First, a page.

So You’re Retired And Want a Dog? Experts Advise Against These 5 Breeds
Dogs can be amazing companions for seniors in later life, but only some types of dogs are right for the retiree lifestyle. As we journey through life, our pace may gently shift, leading to a natural and gradual decrease in energy and activity levels, while also becoming more mindful of our well-being and susceptibility to injuries. For this reason, large and highly active dog breeds can be risky for seniors to own, and retirees in their golden years often can’t keep up with the demands of these breeds.
When a senior can find the right dog for their lifestyle, the benefits can be pretty incredible. “Some of the health benefits of having a pet include: decreased blood pressure, decreased cholesterol and triglyceride levels, decreased feelings of loneliness and increased opportunities for socialization,” says Pets for the Elderly, an organization that offers financial assistance to senior citizens who adopt animals through local shelter programs.
Sounds too good to be true? Well, it’s all backed by research—having a pet is good for you, according to science!
As beneficial as having the right dog can be for a senior, having the wrong dog can be detrimental. Here, we’ll go through key considerations for seniors who want a dog, the worst dog breeds for people in their golden years, and the best dog breeds for seniors and retirees.
5 Types of Dogs Senior Citizens Should Avoid
Not only is owning the wrong dog breed bad for the human, but it’s also bad for the dog. When senior citizens buy or are gifted inappropriate dog breeds, both suffer the consequences. Dogs in these situations often are under-stimulated, under-exercised, and therefore suffer from behavioral issues that can make them even less appropriate for their retired owner.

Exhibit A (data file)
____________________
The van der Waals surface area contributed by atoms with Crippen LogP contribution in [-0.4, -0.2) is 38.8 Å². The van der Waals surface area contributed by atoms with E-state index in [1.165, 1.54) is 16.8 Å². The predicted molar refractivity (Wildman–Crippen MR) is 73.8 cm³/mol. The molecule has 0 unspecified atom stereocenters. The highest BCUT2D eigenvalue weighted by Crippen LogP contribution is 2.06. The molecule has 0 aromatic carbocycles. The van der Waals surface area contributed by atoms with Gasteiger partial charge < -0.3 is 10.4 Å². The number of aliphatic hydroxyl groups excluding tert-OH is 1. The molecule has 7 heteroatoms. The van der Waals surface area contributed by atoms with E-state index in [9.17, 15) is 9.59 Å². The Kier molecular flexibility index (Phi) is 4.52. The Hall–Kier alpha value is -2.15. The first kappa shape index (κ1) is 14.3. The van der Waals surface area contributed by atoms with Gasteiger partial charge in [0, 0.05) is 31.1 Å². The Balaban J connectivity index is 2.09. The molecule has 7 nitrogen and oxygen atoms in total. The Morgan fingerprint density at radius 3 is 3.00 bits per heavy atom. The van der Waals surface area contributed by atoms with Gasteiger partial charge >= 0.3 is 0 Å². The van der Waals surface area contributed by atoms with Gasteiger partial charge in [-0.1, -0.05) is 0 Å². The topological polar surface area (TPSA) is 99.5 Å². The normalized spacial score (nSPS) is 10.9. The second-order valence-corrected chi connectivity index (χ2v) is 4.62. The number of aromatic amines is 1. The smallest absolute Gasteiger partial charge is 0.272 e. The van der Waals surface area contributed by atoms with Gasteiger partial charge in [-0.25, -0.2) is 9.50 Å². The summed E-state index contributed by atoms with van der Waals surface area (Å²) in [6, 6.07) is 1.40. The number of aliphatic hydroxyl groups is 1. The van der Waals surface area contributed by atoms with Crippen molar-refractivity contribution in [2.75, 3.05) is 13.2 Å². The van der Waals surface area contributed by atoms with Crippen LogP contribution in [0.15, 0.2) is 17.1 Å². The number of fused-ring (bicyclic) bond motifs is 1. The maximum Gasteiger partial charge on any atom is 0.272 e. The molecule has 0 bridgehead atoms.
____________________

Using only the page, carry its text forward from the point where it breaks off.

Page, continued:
Here are five dog breeds that are too high-maintenance for the retiree’s life.
1. German Shepherds
German Shepherds are alert, high-energy, protective dogs that require extensive training and hours of daily exercise, rough play, and mental stimulation. Extremely strong and known to be reactive when not properly trained, German Shepherds are not a good choice for seniors.
2. Labrador Retrievers
Though well-trained Retrievers make amazing companions and service dogs, Labrador Retrievers as pets can be extremely high-energy, and may accidentally bowl their senior citizens over while experiencing the zoomies.
3. Australian Shepherds
Easily bored with extraordinarily high energy levels, Australian Shepherds need an active lifestyle—they are a herding breed, after all, and were bred for life on a farm. Sometimes prone to anxiety and quick to take out frustration with redirected aggression, this is not an appropriate breed for a senior.
4. Jack Russell Terriers
Jack Russells are easily one of the most high-energy terrier breeds, and they’re known to be mouthy, alert, and reactive. These little dogs are fierce and not only require lots of exercise but also are not interested in being lap dogs.
5. Puppies, Regardless of Breed
Adopting a puppy, while an exciting prospect, may not be the ideal choice for many senior citizens, primarily due to the high energy levels and intensive care requirements of young dogs. Puppies, with their boundless energy and enthusiasm, require constant attention, regular training, and ample exercise to keep them healthy and well-behaved. This can be quite demanding for seniors who may have limited mobility or energy themselves. Additionally, the process of training a puppy to follow commands, housebreaking, and socializing them can be time-consuming and physically taxing, which might be challenging for older adults.